An embarrassingly high percentage of IT initiatives fail to deliver. Expectations are not met; opportunities are not realized. That’s an important part of what is fueling the move to outsourcing.
Meanwhile, there has been a veritable explosion of IT procurement options. We have best practices for building and delivering IT services. But what about best practices for procuring them? There have been a number of attempts to define some of these best practices.
The U.K. Office of Government Commerce (OGC) developed one IT procurement guide, The OGC Gateway Process (www.ogc.gov.uk). An external quality assurance process, the guide was designed to cover procurement of “IT-enabled business change,” specific to the U.K. central government. However, the ideas can be applied quite broadly.
The OGC process is divided into six phases: business case development; procurement strategy development; competitive procurement; contract awarding and implementation; contract management; and closure. The Gateway process focuses on the questions that need to be answered at the end of the first five phases. There is also a strategic assessment review before the process begins and after it ends.
To proceed from developing a business case to developing a procurement strategy, there is a business justification review that must be conducted by outsiders. The OGC provides a 10-page outline of areas to probe and of what evidence to expect in connection with each area. Such a review is almost certain to uncover any significant problems with the procurement.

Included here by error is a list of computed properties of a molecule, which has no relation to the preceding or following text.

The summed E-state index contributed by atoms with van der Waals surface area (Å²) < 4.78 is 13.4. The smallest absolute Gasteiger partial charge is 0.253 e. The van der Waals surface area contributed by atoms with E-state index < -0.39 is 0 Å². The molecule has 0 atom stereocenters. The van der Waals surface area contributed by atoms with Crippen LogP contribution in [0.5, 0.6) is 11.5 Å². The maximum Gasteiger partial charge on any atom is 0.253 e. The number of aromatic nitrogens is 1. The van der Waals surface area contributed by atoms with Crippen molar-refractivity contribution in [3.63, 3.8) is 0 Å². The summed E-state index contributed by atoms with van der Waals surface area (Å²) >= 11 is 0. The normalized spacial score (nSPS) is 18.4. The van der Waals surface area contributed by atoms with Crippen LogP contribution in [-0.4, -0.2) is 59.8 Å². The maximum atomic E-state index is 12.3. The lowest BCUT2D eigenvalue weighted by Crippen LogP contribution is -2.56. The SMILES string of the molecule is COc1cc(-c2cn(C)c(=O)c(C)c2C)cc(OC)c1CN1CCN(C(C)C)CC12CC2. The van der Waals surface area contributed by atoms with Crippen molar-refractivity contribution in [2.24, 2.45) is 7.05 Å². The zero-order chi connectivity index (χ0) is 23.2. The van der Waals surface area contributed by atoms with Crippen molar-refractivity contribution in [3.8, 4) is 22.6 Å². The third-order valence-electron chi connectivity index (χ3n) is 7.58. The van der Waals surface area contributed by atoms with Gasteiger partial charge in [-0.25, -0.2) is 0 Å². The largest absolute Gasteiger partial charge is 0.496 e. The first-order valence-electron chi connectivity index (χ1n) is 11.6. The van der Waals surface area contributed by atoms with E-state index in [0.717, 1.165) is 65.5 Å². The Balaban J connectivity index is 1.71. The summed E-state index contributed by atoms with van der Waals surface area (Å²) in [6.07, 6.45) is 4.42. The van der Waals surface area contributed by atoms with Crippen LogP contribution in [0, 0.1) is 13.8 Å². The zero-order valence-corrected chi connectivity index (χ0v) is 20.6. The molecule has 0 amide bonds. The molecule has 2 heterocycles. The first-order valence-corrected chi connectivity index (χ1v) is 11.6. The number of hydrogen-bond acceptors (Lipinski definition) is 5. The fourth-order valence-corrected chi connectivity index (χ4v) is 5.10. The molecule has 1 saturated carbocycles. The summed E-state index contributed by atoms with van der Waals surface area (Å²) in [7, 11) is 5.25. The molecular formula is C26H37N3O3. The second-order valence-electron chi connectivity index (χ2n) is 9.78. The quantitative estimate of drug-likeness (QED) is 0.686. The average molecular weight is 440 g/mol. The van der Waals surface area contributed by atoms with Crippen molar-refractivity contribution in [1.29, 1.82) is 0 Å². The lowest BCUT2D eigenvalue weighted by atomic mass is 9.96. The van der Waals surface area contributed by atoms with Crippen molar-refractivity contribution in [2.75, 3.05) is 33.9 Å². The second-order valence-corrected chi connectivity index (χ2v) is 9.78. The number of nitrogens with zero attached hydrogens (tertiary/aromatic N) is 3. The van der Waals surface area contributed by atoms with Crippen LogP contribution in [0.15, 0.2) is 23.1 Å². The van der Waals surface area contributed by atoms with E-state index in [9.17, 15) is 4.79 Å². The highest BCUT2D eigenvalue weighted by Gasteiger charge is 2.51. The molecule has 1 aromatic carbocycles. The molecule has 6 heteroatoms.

A similar, detailed review guide is provided for use at the end of phases two through five. The OGC is also developing a decision map to help organizations determine the procurement approach that best meets their particular needs. All in all, the OGC has provided a useful and impressive procurement guide, worthy of consideration by anyone concerned about IT procurement.
There is one important and initial question about procurement: is it for an outcome, an output, or an input? An outcome is normally described in terms of delivering a desired business change. What’s being purchased is business change. The way the change is delivered is of secondary importance. In an outcome contract, the vendor will be assuming a large risk.
If an outcome contract isn’t practical, the next step is to consider an output contract. The vendor is on the hook to deliver an IT system or an IT service, but it’s not their responsibility to deliver business change — that isn’t always practical. An input contract commits the vendor to providing people and resources. You’ll get best effort, but no delivery promises. Do you want an outcome, output or input contract?
Procurement may not have a high degree of sex appeal for IT professionals. But since it’s becoming increasingly important, we have a professional responsibility to search out best practices in every important aspect of our work.
Fabian is a senior management and systems consultant in Toronto. He can be reached at firstname.lastname@example.org.